When I was in Girl Scouts, I was passed a bag of Amish Friendship Bread starter. I thought it was the coolest thing ever. My Mom dutifully worked the starter for ten days before baking the bread and passing it on to other friends. Growing up in a small town, we received the starter over and over until my Mom just threw it out – after a while, it was simply too much.

I’m not sure what made me think of this, but once it popped into my head I had to have some of that Amish Friendship bread. It’s sweet, chewy and full of cinnamon. So good. After a bit of internet research, I found that I could easily create my own starter. Even better, I found a ton of tips on cutting down the amount of starter you make and other recipes you could make with the starter. It seemed like the perfect cure to the issues my Mom faced during my Girl Scout days.

I’ve now been keeping my starter going for about two months. I was hesitant to blog this at first – ten days of prep is an awful lot of work for some bread – but I’ve been having a great time trying out different recipes with the starter. Today, I’m sharing the recipe for the Amish friendship bread starter and the classic Amish friendship bread recipe. The rest of the week, I’ll be sharing additional recipes using the starter.

Working with Amish friendship bread starter is definitely a lesson in delayed gratification – but I think it’s worth it.

Amish Friendship Bread Starter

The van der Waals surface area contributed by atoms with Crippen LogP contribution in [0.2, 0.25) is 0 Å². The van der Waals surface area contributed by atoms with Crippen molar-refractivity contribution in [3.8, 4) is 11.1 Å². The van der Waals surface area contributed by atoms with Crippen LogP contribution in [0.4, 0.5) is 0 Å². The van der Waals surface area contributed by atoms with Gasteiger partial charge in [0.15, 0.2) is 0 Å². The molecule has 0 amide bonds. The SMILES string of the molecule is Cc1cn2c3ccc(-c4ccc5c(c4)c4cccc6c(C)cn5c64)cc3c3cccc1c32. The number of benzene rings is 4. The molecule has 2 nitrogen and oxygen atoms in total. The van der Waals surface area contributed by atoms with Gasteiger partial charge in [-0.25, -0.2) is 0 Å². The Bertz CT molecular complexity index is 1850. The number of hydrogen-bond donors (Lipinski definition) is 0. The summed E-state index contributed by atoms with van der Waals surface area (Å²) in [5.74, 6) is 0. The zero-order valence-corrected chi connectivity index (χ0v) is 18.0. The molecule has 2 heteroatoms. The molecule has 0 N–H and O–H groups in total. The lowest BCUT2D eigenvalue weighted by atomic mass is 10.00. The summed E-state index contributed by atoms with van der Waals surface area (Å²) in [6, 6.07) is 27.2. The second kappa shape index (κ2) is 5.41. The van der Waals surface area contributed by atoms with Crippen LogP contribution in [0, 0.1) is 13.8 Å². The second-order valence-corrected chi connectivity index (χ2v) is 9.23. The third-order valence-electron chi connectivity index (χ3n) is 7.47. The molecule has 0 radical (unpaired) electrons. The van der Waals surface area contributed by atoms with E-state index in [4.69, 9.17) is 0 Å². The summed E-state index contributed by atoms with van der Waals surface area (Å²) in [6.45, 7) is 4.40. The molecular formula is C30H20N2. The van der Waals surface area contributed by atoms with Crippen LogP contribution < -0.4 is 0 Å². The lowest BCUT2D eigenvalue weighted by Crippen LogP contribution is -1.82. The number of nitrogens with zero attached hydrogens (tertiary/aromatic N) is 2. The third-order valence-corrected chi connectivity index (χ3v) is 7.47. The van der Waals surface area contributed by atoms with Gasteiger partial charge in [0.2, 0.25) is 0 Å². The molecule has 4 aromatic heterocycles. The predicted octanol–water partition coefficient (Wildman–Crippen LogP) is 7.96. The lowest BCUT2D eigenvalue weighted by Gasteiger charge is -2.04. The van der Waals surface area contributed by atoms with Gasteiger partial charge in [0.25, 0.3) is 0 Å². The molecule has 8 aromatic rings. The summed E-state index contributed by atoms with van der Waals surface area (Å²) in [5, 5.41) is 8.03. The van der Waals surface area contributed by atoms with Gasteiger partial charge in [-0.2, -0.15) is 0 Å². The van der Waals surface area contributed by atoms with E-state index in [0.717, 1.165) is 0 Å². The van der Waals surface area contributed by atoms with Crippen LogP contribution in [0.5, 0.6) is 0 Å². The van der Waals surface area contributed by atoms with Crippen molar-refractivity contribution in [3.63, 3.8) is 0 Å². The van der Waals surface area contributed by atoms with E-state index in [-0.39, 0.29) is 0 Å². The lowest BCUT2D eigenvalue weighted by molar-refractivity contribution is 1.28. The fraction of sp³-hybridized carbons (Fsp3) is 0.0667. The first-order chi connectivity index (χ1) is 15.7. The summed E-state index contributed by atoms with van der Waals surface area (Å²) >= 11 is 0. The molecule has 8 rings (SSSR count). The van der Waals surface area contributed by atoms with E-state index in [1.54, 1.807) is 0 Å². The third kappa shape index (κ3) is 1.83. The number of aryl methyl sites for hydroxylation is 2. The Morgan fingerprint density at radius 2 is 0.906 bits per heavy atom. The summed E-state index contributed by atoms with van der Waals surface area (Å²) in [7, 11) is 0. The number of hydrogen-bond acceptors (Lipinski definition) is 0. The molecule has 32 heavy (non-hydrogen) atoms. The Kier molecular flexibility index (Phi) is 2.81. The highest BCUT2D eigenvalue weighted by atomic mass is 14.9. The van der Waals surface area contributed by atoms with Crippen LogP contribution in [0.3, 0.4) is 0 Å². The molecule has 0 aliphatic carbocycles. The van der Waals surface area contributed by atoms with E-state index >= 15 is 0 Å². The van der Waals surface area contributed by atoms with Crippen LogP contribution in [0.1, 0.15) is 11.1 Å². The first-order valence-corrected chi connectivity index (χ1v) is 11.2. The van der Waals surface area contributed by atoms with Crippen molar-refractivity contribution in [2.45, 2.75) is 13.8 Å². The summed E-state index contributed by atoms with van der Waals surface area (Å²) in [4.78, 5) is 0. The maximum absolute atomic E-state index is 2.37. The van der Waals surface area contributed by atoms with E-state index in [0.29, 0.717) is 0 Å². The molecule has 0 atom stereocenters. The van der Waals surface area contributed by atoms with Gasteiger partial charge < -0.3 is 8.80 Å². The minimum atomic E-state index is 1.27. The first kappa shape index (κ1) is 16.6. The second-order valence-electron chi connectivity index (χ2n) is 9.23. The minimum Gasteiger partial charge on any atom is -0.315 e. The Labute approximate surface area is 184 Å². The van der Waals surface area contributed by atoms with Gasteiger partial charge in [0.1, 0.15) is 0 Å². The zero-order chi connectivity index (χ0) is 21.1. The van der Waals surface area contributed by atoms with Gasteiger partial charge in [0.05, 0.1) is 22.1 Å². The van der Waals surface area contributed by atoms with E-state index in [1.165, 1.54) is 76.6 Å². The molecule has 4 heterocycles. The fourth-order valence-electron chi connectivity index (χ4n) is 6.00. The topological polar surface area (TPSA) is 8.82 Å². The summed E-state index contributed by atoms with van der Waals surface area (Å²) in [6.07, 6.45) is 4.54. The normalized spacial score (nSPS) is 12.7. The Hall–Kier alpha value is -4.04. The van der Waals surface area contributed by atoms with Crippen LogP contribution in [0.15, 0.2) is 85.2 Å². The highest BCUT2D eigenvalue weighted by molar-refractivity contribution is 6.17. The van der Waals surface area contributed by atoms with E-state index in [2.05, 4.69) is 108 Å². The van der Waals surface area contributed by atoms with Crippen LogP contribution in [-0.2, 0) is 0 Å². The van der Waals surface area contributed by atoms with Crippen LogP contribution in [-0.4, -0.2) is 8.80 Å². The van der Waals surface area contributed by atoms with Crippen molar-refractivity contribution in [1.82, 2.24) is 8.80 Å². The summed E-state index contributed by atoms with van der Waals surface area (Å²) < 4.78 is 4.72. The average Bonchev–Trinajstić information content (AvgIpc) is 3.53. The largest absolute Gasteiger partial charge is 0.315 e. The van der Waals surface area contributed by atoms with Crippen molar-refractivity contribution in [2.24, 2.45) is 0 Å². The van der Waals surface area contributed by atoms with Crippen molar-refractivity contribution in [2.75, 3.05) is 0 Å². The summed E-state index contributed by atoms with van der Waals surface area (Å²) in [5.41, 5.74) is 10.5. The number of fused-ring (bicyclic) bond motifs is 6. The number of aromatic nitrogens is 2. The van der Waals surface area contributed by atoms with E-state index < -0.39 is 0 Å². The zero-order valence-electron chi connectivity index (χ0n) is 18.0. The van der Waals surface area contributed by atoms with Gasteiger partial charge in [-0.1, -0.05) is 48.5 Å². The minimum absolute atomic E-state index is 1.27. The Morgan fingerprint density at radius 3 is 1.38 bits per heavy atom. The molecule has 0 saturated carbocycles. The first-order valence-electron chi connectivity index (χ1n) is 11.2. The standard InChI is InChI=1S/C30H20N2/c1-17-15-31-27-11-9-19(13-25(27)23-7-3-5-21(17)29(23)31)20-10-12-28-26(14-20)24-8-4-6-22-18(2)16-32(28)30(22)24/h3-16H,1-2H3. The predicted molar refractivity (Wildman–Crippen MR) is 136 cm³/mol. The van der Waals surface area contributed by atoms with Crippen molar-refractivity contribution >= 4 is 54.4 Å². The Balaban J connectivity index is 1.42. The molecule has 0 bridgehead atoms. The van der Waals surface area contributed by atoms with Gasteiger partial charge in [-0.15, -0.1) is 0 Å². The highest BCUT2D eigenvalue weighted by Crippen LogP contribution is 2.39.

(from Moms Who Think)
Makes 1 starter

2 1/4 t. (or 1 package) active dry yeast
1/4 c. warm water (110F degrees)
1 c. all-purpose flour
1 c. sugar
1 c. warm milk (110F degrees)

In a small bowl, dissolve the yeast in warm water for about 10 minutes. Stir well.

In a 2 quart glass or plastic container, combine 1 cup flour and 1 cup sugar. Mix thoroughly or the flour will get lumpy when you add the milk.

Slowly stir in warm milk and dissolved yeast mixture. Transfer to a gallon-sized plastic ziploc bag. Consider this day 1 of the cycle.

Day 1 – Start or receive your starter.
Day 2 – Stir.
Day 3 – Stir.
Day 4 – Stir.
Day 5 – For a full batch, add 1 cup of sugar, 1 cup of flour and 1 cup of milk. For a half batch, add 1/2 cup of sugar, 1/2 cup of flour and 1/2 cup of milk. Stir.
Day 6 – Stir.
Day 7 – Stir.
Day 8 – Stir.
Day 9 – Stir.
Day 10 – For a full batch, add 1 cup of sugar, 1 cup of flour and 1 cup of milk. For a half batch, add 1/2 cup of sugar, 1/2 cup of flour and 1/2 cup of milk. Stir.

If you’ve made a full batch, divide the starter into 4 separate containers with 1 cup of starter in each.  If you’ve made a half batch, divide the starter into 2 separate containers of 1 cup of starter in each. These can then be used in friendship bread recipes or given to friends to create their own starter.

Hints and tips:

  • Do not use any metal bowls, spoons, etc. on the starter. It will give your starter a metallic taste. It is okay to use metal when mixing up your friendship bread recipes, though. I keep my starter in a glass canning jar, topped with plastic wrap and a canning ring.
  • The starter should smell yeasty – like bread or beer.
  • The starter may separate. This is fine – just give it a stir!
  • If the bag gets too puffy, let some air out. If you don’t, the bag could explode and you’ll have a mess!
  • Once the starter has been through its first 10-day cycle, it can be frozen. To use it in the future, just let it come to room temperature for a few hours before baking with it.

Classic Amish Friendship Bread
(from Moms Who Think)
Makes 2 loaves

1 c. Amish Friendship Bread Starter
2/3 c. vegetable oil
3 eggs
1/2 t. salt
1 t. vanilla extract
1 1/2 t. cinnamon
1 c. sugar
2 c. flour
1 1/4 t. baking powder
1/2 t. baking soda

Preheat oven to 325F degrees. Grease two bread pans with butter and sprinkle with sugar instead of flour.

In a large bowl, beat all ingredients together by hand until well blended.

Bake 45 minutes to 1 hour, until a toothpick inserted comes out clean. Cool 10 minutes before removing from pans.